Much of the discussion about Afghanistan in Washington since 2009 has focused on how America’s longest war can be brought to an early end. In addition to initiating the peace process, Obama even set a timeline for withdrawal of U.S. troops—something Trump has thankfully avoided.

But lost in the perennial discussion of the 17-year war is the point that military missions must be tied to the attainment of objectives, not to their length of time. If defeating the Taliban militarily has proved difficult, negotiating with them has not been particularly easy either. The Taliban’s view of the conflict is fundamentally different—and far more long-term—than Washington’s. In their worldview, shaped by their ideology, Americans are unbelievers occupying an Islamic country, and their Afghan allies are also legitimate targets of jihad. The Taliban have been playing the long game, hoping to wait the Americans out before defeating the inadequately trained Afghan forces.

The Taliban have a long pattern of following up peace overtures with highly visible attacks, such as the assassination in October of Kandahar’s police chief, Gen. Abdul Raziq, in an attack that narrowly missed the top U.S. commander in Afghanistan.

The purpose of such attacks, soon after secret talks with U.S. interlocutors, is to demonstrate to true believers that the American eagerness to negotiate is the result of weakness, whereas the jihadis are willing to talk only to ease the withdrawal of infidels without giving up on their ideology.

While negotiating with the Taliban, Americans must remember that international terrorism is not over.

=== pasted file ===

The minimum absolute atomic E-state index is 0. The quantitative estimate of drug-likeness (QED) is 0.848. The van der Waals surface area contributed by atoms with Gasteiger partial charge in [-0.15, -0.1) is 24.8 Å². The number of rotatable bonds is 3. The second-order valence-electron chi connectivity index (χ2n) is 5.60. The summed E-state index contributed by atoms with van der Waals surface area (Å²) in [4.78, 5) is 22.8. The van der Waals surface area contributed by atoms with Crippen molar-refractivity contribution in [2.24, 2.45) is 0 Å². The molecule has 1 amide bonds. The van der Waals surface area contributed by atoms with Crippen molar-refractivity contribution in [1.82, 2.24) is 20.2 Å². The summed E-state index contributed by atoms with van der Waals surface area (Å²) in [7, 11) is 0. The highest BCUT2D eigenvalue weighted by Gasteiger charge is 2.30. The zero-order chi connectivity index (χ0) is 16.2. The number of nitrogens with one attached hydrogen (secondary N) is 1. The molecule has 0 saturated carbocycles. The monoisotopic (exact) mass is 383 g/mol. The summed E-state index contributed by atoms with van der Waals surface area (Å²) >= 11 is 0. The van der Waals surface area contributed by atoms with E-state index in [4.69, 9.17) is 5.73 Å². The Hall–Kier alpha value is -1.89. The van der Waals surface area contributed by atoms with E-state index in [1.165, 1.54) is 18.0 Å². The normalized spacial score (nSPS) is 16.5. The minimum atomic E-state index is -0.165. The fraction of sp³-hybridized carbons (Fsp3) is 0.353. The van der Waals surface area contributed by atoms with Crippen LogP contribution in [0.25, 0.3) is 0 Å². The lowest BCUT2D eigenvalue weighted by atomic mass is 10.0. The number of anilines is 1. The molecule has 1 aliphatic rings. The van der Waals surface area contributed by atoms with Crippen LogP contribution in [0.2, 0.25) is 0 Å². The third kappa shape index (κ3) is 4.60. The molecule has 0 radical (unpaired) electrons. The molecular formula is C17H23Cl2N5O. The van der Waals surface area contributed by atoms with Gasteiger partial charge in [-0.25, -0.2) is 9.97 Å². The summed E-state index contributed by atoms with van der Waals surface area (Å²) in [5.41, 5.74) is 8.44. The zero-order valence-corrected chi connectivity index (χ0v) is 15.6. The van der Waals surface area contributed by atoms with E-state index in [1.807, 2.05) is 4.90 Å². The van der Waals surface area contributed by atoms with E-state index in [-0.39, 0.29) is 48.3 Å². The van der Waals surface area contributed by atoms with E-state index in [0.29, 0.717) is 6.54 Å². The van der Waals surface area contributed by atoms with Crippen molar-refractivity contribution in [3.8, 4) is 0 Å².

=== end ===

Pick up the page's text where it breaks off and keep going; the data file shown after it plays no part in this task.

While negotiating with the Taliban, Americans must remember that international terrorism is not over and that precipitate U.S. withdrawal from terrorist-infested regions such as Afghanistan would only recreate ungoverned spaces that could again serve as operational bases for global terrorists.

The Taliban and Pakistan have given assurances about clearing out international terrorists several times since 1996, and their promises have often turned out to be inadequate or outright false. If there is to be a settlement this time, it would have to involve verifiable guarantees that Afghan and Pakistani soil will not be used to harbor or train terrorists responsible for attacks around the world.

Al Qaeda was born out of the belief that jihadism had not only forced the Soviets to withdraw from Afghanistan but also led to the collapse of the Soviet Union. Many hold to a similar belief about the United States. The Islamic State took advantage of Obama’s decision to withdraw U.S. forces from Iraq without much forethought.

If the Americans are seen abandoning Afghanistan in a hurry, jihadists worldwide will tell future recruits how the combination of their religious zeal with terrorism overcame the military prowess of two superpowers. The “triumph of jihad” narrative would increase the flow of recruits and with it terrorist attacks. Better intelligence and homeland security have prevented large-scale attacks over the years, but an expansion in recruitment could strain those efforts.

And while talking to the Taliban is important, so are the concerns of ordinary Afghans. Since 2001, Americans have helped Afghanistan implement a democratic constitution, provide access to education for women, and encourage the desire among Afghans to engage with the rest of the world—developments that are anathema to the Taliban. Even while pretending to talk, they seldom express willingness to allow Afghanistan’s progress to continue.

A negotiated settlement in Afghanistan is a noble objective, but it should not be based on either a mistaken analysis of who is paying the costs or false hopes about an eventual settlement. While pursuing peace, Americans should not lose sight of the difficulties in securing a deal with the Taliban, a less easily reconcilable enemy, as well as Pakistan, a country with regional ambitions that are not always compatible with American objectives. The United States would do well to align its negotiating position with that of the Afghan government.

 

 

Husain Haqqani, director for South and Central Asia at the Hudson Institute in Washington D.C., was Pakistan's ambassador to the United States from 2008-11. His latest book is "Reimagining Pakistan: Transforming a Dysfunctional Nuclear State"